Questions b & c are referred to as "negative interrogative sentences." They are interrogative sentences, more simply referred to as questions, which are made negative. A person will use a negative interrogative sentence when they expect the answer to be "yes," or for emphasis. Questions a & d are just standard interrogative form. That is, they are just standard questions in which the speaker is not necessarily expecting a specific answer or wanting to emphasize anything.
Questions A and C the person asking the question is expecting a yes answer or is asking your opinion, or if you agree or if you did something.
Question A " It is going to rain isn't it?
Answers there are hundreds of possibilities. "yes I think so" "no I don't think so" "yes that's what the weather forecast says" "I hope not" "Yes but not yet" "yes but not until later we still have time to get there" "No we will be alright"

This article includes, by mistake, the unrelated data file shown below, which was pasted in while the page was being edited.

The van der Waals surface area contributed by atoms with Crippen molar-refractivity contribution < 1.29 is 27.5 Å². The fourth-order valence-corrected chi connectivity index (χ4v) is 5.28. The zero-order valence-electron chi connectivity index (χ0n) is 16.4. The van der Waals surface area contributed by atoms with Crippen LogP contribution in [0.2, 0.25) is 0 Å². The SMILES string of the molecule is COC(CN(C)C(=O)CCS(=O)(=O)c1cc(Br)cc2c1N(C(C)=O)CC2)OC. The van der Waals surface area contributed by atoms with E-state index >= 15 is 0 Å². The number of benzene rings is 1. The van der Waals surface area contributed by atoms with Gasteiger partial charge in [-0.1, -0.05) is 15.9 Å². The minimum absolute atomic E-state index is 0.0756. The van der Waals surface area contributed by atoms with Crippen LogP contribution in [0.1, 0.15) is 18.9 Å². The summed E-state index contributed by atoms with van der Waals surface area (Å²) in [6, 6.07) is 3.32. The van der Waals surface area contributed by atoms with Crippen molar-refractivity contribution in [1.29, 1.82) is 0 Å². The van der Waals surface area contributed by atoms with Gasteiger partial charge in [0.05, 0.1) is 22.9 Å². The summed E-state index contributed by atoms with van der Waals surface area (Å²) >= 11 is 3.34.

Question C "you did didn't you"
Answers there are also hundreds.
"Did what" "pardon" "no I didn't "= the beginning of a confusing conversation "yes I did" = another confusing conversation.
Do not use this type of question, until you have had a long exposure to English, or better still learn it in the class if you are forced to and then forget all about it.
Question B "It isn't going to rain is it?"
The asker is expecting you to give your opinion. or to confirm yes or no.
Answers are again in the hundreds of possibilities. This is a question form you will hear often In English, it is used in situations where for example you are planing to go for a day trip, and you need confirmation or reassurance that the weather is going to be fine (no rain /not rain). Normal answers is Yes or No especially in the classroom but in real life the answers are often endless.
In the classroom you will have these questions and exercises. Then when you leave the classroom, you will hear the common short versions.
"is it going to rain?" "is it going to rain today/morrow?"
"what did you do" "what are you doing" where are you going to" "when are you going/doing -->x"